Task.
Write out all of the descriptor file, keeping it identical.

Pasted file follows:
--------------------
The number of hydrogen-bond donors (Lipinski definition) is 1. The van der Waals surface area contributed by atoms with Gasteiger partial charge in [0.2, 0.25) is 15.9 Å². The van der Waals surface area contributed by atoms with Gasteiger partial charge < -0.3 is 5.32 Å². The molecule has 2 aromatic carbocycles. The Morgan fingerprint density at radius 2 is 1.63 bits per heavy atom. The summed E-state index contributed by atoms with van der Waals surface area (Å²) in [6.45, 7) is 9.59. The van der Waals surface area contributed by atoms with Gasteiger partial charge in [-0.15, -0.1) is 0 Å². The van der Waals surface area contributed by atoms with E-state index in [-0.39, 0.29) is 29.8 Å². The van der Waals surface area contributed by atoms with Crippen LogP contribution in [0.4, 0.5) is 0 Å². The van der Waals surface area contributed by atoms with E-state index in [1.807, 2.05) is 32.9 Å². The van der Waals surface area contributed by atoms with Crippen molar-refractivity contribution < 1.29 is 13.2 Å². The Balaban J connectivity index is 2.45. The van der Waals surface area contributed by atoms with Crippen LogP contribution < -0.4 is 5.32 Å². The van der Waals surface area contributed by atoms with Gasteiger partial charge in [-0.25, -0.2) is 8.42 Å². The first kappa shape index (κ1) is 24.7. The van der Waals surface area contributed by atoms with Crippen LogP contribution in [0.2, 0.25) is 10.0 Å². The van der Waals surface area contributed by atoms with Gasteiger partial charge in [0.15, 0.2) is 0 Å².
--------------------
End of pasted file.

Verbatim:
The number of hydrogen-bond donors (Lipinski definition) is 1. The van der Waals surface area contributed by atoms with Gasteiger partial charge in [0.2, 0.25) is 15.9 Å². The van der Waals surface area contributed by atoms with Gasteiger partial charge < -0.3 is 5.32 Å². The molecule has 2 aromatic carbocycles. The Morgan fingerprint density at radius 2 is 1.63 bits per heavy atom. The summed E-state index contributed by atoms with van der Waals surface area (Å²) in [6.45, 7) is 9.59. The van der Waals surface area contributed by atoms with Gasteiger partial charge in [-0.15, -0.1) is 0 Å². The van der Waals surface area contributed by atoms with E-state index in [-0.39, 0.29) is 29.8 Å². The van der Waals surface area contributed by atoms with Crippen LogP contribution in [0.4, 0.5) is 0 Å². The van der Waals surface area contributed by atoms with E-state index in [1.807, 2.05) is 32.9 Å². The van der Waals surface area contributed by atoms with Crippen molar-refractivity contribution < 1.29 is 13.2 Å². The Balaban J connectivity index is 2.45. The van der Waals surface area contributed by atoms with Crippen LogP contribution < -0.4 is 5.32 Å². The van der Waals surface area contributed by atoms with Gasteiger partial charge in [-0.25, -0.2) is 8.42 Å². The first kappa shape index (κ1) is 24.7. The van der Waals surface area contributed by atoms with Crippen LogP contribution in [0.2, 0.25) is 10.0 Å². The van der Waals surface area contributed by atoms with Gasteiger partial charge in [0.15, 0.2) is 0 Å².